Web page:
Jerusalem24 – Four Palestinian detainees in the Israeli occupation prisons are continuing their open-ended hunger strike, including three protesting their ongoing administrative detention, according to a statement released today by the Palestinian Prisoner’s Society (PPS).
It said that the 37-year-old Imad Sawarka, from the occupied West Bank city of Jericho, has been on hunger strike for 33 days, while 41-year-old Saed Abu Obaid, from Jenin, has been on hunger strike for 15 days, 33-year-old Musab al-Hor, from Hebron, went on strike eight days ago, and 45-year-old Muhannad al-Azza, from Bethlehem, began his strike eight days ago.
The PPS stated that Sawarka, Abu Obaid, and al-Hor are on strike to protest their continuing administrative detention without charge or trial, while al-Azza, who has been in detention since 2010 and who has been sentenced to 13 years in prison, went on hunger strike demanding that he be transferred from the Gilboa prison.
Sawarka, Abu Obeid, and al-Hor are former prisoners who spent years in the prisons of the Israeli occupation, most of which were under administrative detention; Sawarka spent a total of 10 years behind bars, while Abu Obaid spent nearly 12 years, and al-Hor nearly 10 years.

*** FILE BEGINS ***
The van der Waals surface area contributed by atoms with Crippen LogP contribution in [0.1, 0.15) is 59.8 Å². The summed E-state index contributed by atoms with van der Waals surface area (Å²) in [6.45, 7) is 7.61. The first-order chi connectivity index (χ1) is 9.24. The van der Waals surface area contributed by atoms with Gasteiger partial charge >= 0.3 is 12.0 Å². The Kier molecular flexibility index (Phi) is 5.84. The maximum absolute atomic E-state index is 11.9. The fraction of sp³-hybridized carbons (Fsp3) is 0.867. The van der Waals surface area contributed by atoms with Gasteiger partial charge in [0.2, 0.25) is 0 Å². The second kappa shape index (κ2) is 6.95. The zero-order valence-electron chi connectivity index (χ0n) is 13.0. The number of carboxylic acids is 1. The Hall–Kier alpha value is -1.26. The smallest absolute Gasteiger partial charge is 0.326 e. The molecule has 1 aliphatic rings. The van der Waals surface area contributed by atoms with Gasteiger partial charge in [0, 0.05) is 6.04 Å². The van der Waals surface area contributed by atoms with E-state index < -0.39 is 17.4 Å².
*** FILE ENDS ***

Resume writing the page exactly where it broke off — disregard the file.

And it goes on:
The Israeli authorities arrested Sawarka in July of last year before he was slammed with three consecutive administrative detention orders, each for a period of four months. He is married and the father of five children.
Abu Obaid was arrested in November of last year and was sentenced to an actual prison term of four and a half months. However, after the end of his sentence, he was placed in administrative detention, prompting him to begin the hunger strike demanding his release from prison.
Al-Hor, who is married and a father of a child, was detained in October 2019 and has since then received four administrative detention orders.
According to the Israeli human rights group, B’Tselem, administrative detention is incarceration without trial or charge, alleging that a person plans to commit a future offense. It has no time limit, and the evidence on which it is based is not disclosed. Israel employs this measure extensively and routinely, and has used it to hold thousands of Palestinians for lengthy periods of time.